Before you establish a permanent location for your beehives, make sure that there are good nectar sources in the nearby area. The same goes for water, as the bee colony will need a good source in the area (so as not to visit the neighbors for such requirements). A source of pollen is a must as well, as this is necessary for the proper rearing of the brood. It is equally important that the beehives are not located in an area that is prone to floods or in one that is located too close to a power line. Last, but not least, you have to make sure that the beehives are not near weeds or tall grass (remove them if necessary).
A common problem when establishing the location of beehives is drifting. Basically, the bees will go into the wrong hive, which means that you must re-arrange your beehives. In order to prevent such problems, it is recommended that you stick with a horseshoe pattern. You can also arrange your beehives in a wavy line or in pairs, as these patterns will prevent drifting as well.
Beehive positioning in urban areas
Even though you might not think possible to position beehives in urban areas, it has been proven that excellent honey can be produced from such arrangements. Both city parks and green urban gardens represent excellent sources of nectar, so it is understandable why urban beekeeping is a genuine possibility.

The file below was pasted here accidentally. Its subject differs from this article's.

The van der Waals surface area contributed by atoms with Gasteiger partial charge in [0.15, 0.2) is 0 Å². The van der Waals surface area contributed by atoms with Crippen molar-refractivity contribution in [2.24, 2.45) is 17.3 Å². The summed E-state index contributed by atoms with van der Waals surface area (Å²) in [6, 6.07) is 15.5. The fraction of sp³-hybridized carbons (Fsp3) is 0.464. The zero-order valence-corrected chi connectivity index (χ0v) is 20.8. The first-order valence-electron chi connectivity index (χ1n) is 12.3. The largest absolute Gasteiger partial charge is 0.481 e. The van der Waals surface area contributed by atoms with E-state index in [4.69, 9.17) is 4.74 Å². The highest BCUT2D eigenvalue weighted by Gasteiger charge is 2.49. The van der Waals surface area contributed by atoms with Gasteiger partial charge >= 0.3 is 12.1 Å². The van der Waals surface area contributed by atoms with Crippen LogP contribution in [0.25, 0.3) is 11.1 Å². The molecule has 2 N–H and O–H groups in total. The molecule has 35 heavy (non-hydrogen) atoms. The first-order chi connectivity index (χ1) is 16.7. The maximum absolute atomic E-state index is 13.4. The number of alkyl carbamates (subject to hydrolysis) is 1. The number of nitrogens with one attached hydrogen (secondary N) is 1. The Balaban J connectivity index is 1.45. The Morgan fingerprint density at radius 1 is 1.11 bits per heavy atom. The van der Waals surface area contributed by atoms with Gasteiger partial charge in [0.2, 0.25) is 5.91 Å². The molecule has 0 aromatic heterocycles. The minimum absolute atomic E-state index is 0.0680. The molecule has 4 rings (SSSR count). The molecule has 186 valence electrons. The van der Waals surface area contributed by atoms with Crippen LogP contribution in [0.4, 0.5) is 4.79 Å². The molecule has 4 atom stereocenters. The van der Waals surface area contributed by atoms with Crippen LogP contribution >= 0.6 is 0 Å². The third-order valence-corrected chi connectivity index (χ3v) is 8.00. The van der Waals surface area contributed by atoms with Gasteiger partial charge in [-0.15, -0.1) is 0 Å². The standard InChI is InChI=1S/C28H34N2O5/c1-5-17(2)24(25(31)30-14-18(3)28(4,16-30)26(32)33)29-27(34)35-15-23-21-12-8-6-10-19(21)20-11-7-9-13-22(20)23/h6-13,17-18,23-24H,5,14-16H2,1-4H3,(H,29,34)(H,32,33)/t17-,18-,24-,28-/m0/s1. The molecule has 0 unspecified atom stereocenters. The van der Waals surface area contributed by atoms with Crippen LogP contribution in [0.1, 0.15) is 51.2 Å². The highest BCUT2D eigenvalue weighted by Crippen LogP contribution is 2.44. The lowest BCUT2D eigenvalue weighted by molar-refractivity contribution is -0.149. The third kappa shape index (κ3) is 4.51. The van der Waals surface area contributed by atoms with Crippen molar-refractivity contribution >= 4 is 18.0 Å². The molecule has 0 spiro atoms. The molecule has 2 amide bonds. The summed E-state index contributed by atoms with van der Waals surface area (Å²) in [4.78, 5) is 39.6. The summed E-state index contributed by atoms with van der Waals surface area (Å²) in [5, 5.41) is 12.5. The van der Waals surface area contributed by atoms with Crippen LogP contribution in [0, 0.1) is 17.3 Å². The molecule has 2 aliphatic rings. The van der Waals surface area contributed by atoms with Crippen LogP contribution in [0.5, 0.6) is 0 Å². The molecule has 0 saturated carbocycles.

Many beekeepers establish their beehives on the rooftop of a building, as this is a good and isolated position (no risk of upsetting the neighbors, plus the bees thrive in such locations). Another option would be an enclosed garden but you have to make sure that it has high walls, so as not to bother the people who live in the area.
When you set up your beehives in an urban area, you also have to ensure a steady water source for your bees. It does not necessarily have to be a source of fresh water, as bees actually prefer any source of water. It is a good idea to establish your beehives in a garden that is located to a public water supply, such as a river or a lake.
In order to reduce the risk of receiving complaints from people who live in the area, it is recommended to keep a small number of beehives and ensure a regular water source. You should also go for the gentle type of bees, collecting any swarms that might have come out and putting up high fences. Providing your neighbors with a steady supply of honey is also a good idea to keep them satisfied.
Hive with bees